Expelled Indian nun writes to Vatican, plans legal battle

An Indian nun who irked a religious order with her progressive views is fighting her expulsion from the community by seeking the Vatican’s intervention. She also plans to move a court to seek justice.

Sister Lucy Kalappura, in her fifties, was expelled from the Aluva-based Franciscan Clarist Congregation (FCC) on August 5 for failing to explain her lifestyle which, according to the order, was against the principles of religious life.

On August 10, FCC (Franciscan cross pictured above) sent a letter to Sister Lucy’s ageing mother Rosamma listing her daughter’s acts of disobedience along with a request to take her back home from the convent in Karackamala in Wayanad, Kerala.

In her letter of appeal to the Vatican, Sister Lucy said she was dismissed from the convent for expressing her solidarity with the sisters of the Missionaries of Jesus who protested against the rape of a nun by Bishop Franco Mulakkal of Jalandhar diocese.

Sister Lucy wrote that her protest in September in Kochi last year demanding the bishop’s arrest was misinterpreted by her superiors as an act of rebellion. She was not in any way challenging them or the Catholic Church hierarchy.

The plight of the “hapless nuns” moved her. She believed that unless the truth comes out, the rape case will erode people’s faith in Catholic Church and priesthood.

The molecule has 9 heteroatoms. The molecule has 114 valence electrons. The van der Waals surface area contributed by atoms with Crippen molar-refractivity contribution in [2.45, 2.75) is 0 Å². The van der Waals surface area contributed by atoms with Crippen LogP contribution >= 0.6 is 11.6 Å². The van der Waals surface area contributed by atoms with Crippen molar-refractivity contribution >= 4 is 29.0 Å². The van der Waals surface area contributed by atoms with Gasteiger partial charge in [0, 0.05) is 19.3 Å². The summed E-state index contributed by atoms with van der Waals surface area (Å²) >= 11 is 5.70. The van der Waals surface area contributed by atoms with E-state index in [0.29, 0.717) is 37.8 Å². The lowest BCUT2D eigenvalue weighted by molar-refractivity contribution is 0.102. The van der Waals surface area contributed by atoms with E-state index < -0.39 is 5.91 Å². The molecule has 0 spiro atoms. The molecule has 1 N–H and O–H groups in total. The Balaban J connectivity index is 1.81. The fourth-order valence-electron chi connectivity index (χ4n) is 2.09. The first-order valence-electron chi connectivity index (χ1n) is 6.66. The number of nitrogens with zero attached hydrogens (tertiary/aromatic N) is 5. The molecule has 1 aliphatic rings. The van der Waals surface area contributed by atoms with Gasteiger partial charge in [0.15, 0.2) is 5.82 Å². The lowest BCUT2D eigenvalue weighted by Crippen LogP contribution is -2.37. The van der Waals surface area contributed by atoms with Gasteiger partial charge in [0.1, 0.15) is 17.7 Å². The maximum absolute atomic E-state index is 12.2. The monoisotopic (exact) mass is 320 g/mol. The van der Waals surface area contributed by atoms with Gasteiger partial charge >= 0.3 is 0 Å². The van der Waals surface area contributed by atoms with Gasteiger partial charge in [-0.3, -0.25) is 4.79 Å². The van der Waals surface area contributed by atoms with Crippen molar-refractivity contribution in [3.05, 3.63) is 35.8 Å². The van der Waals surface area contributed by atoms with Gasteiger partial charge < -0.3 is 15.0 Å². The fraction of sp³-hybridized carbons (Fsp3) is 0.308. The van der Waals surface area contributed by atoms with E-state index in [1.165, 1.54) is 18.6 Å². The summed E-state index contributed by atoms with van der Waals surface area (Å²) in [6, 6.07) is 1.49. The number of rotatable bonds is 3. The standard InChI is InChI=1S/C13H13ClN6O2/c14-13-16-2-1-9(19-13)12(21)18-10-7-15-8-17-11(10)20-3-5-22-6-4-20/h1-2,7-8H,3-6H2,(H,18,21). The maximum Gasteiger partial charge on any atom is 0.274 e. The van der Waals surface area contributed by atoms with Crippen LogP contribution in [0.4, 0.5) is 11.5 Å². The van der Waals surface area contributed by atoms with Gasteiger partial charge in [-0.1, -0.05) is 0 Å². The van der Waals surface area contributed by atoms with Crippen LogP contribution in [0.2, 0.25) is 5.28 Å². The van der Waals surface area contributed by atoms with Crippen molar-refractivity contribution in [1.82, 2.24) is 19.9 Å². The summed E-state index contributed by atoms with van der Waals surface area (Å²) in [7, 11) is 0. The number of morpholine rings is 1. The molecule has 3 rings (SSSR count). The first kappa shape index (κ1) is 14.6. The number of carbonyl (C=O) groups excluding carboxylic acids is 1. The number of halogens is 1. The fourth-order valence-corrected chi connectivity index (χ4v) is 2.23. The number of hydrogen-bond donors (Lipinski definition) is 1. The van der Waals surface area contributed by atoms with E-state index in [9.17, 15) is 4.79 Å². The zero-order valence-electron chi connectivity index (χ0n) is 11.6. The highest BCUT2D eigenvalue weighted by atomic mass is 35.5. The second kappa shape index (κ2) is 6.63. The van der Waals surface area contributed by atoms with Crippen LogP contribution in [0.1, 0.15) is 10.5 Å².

Although FCC has asked Sister Lucy to vacate the convent, the nun says she is not legally bound to do so since she has filed an appeal to the Vatican challenging its decision.

FCC’s decision is based on what it calls several acts of disobedience she did without seeking its permission.

The charges against Sister Lucy include protesting against the rape accused bishop, letting a person stay in her room overnight, publishing a collection of poems, possessing a driving licence, buying a car, bringing out a music CD, not following the dress code for nuns, not submitting salary to the convent, making media appearances, defying transfer order and summons and not showing remorse.

The congregation’s General Council on May 11 decided to dismiss her and conveyed it to the Congregation for the Oriental Churches in the Vatican.

The nun’s sacking and the letter to her mother have caused outrage in Kerala.

For instance, FCC has failed to identify the guest who stayed with the nun overnight. This could be seen as a deliberate attempt to show her in a bad light.

Public and media find nothing wrong in a nun publishing a collection of poems or bringing out a music CD praising God.

Sister Lucy told media she bought the inexpensive car to do her duties as a nun more quickly and effectively. It helped her visit poor patients and others in their homes and pick up and drop off poor students studying at the Sacred Heart Higher Secondary School where she taught math.

She defended wearing churidar-kameez by asking why it a taboo for nuns when priests wear pants and T-shirts.

As Sister Lucy awaits the word from the Vatican and prepares for a court battle, the public perception is that rules have to be changed so nuns like her who believe in human goodness and love can serve people better.